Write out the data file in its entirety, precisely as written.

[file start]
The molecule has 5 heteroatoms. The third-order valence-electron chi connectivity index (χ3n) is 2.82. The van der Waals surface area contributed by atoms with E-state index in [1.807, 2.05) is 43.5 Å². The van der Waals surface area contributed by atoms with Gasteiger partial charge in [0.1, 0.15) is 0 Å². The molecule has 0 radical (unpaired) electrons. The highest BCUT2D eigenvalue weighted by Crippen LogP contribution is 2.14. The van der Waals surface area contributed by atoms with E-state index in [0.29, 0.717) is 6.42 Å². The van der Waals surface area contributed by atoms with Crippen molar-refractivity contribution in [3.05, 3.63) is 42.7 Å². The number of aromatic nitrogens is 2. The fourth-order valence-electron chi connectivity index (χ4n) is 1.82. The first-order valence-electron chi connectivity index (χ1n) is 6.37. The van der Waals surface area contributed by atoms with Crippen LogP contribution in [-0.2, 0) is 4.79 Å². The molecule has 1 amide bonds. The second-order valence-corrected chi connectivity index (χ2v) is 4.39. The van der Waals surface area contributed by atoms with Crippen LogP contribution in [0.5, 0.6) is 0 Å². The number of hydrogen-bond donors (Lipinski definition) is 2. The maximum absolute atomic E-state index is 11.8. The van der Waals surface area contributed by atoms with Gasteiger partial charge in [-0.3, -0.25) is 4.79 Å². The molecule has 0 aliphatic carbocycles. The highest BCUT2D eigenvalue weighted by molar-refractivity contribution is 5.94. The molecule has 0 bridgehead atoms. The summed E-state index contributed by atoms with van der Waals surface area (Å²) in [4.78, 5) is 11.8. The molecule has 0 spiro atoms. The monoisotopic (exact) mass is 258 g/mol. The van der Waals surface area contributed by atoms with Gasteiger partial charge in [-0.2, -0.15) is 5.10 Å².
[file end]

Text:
The molecule has 5 heteroatoms. The third-order valence-electron chi connectivity index (χ3n) is 2.82. The van der Waals surface area contributed by atoms with E-state index in [1.807, 2.05) is 43.5 Å². The van der Waals surface area contributed by atoms with Gasteiger partial charge in [0.1, 0.15) is 0 Å². The molecule has 0 radical (unpaired) electrons. The highest BCUT2D eigenvalue weighted by Crippen LogP contribution is 2.14. The van der Waals surface area contributed by atoms with E-state index in [0.29, 0.717) is 6.42 Å². The van der Waals surface area contributed by atoms with Crippen molar-refractivity contribution in [3.05, 3.63) is 42.7 Å². The number of aromatic nitrogens is 2. The fourth-order valence-electron chi connectivity index (χ4n) is 1.82. The first-order valence-electron chi connectivity index (χ1n) is 6.37. The van der Waals surface area contributed by atoms with Crippen LogP contribution in [-0.2, 0) is 4.79 Å². The molecule has 1 amide bonds. The second-order valence-corrected chi connectivity index (χ2v) is 4.39. The van der Waals surface area contributed by atoms with Crippen LogP contribution in [0.5, 0.6) is 0 Å². The number of hydrogen-bond donors (Lipinski definition) is 2. The maximum absolute atomic E-state index is 11.8. The van der Waals surface area contributed by atoms with Gasteiger partial charge in [-0.3, -0.25) is 4.79 Å². The molecule has 0 aliphatic carbocycles. The highest BCUT2D eigenvalue weighted by molar-refractivity contribution is 5.94. The molecule has 0 bridgehead atoms. The summed E-state index contributed by atoms with van der Waals surface area (Å²) in [4.78, 5) is 11.8. The molecule has 0 spiro atoms. The monoisotopic (exact) mass is 258 g/mol. The van der Waals surface area contributed by atoms with Gasteiger partial charge in [-0.2, -0.15) is 5.10 Å².